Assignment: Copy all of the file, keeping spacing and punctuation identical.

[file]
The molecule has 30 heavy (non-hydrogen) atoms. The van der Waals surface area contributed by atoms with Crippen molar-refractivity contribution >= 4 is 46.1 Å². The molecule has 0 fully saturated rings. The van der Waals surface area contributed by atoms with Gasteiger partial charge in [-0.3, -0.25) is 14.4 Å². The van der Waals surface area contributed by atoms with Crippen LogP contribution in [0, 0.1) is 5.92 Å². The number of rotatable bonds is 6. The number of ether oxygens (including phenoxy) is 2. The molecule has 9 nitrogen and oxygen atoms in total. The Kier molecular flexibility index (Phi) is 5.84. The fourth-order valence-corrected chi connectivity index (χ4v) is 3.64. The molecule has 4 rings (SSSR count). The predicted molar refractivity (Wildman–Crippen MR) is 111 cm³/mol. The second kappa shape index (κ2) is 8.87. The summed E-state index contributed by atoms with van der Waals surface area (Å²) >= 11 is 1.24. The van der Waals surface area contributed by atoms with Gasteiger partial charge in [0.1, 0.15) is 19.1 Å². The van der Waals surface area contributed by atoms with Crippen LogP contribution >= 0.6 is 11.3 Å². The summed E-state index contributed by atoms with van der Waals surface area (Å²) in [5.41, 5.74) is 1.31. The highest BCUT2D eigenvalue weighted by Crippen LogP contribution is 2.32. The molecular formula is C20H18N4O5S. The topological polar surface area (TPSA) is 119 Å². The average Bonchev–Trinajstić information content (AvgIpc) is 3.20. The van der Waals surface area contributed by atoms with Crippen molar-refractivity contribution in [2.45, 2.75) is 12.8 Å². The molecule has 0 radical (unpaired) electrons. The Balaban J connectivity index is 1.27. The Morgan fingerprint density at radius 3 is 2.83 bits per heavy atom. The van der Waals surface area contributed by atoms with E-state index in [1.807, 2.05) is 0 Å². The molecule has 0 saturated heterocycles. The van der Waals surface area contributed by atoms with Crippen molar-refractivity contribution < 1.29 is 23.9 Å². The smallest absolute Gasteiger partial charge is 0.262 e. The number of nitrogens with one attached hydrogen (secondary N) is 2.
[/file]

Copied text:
The molecule has 30 heavy (non-hydrogen) atoms. The van der Waals surface area contributed by atoms with Crippen molar-refractivity contribution >= 4 is 46.1 Å². The molecule has 0 fully saturated rings. The van der Waals surface area contributed by atoms with Gasteiger partial charge in [-0.3, -0.25) is 14.4 Å². The van der Waals surface area contributed by atoms with Crippen LogP contribution in [0, 0.1) is 5.92 Å². The number of rotatable bonds is 6. The number of ether oxygens (including phenoxy) is 2. The molecule has 9 nitrogen and oxygen atoms in total. The Kier molecular flexibility index (Phi) is 5.84. The fourth-order valence-corrected chi connectivity index (χ4v) is 3.64. The molecule has 4 rings (SSSR count). The predicted molar refractivity (Wildman–Crippen MR) is 111 cm³/mol. The second kappa shape index (κ2) is 8.87. The summed E-state index contributed by atoms with van der Waals surface area (Å²) >= 11 is 1.24. The van der Waals surface area contributed by atoms with Gasteiger partial charge in [0.1, 0.15) is 19.1 Å². The van der Waals surface area contributed by atoms with Crippen LogP contribution >= 0.6 is 11.3 Å². The summed E-state index contributed by atoms with van der Waals surface area (Å²) in [5.41, 5.74) is 1.31. The highest BCUT2D eigenvalue weighted by Crippen LogP contribution is 2.32. The molecular formula is C20H18N4O5S. The topological polar surface area (TPSA) is 119 Å². The average Bonchev–Trinajstić information content (AvgIpc) is 3.20. The van der Waals surface area contributed by atoms with Crippen molar-refractivity contribution in [2.45, 2.75) is 12.8 Å². The molecule has 0 radical (unpaired) electrons. The Balaban J connectivity index is 1.27. The Morgan fingerprint density at radius 3 is 2.83 bits per heavy atom. The van der Waals surface area contributed by atoms with E-state index in [1.807, 2.05) is 0 Å². The molecule has 0 saturated heterocycles. The van der Waals surface area contributed by atoms with Crippen molar-refractivity contribution < 1.29 is 23.9 Å². The smallest absolute Gasteiger partial charge is 0.262 e. The number of nitrogens with one attached hydrogen (secondary N) is 2.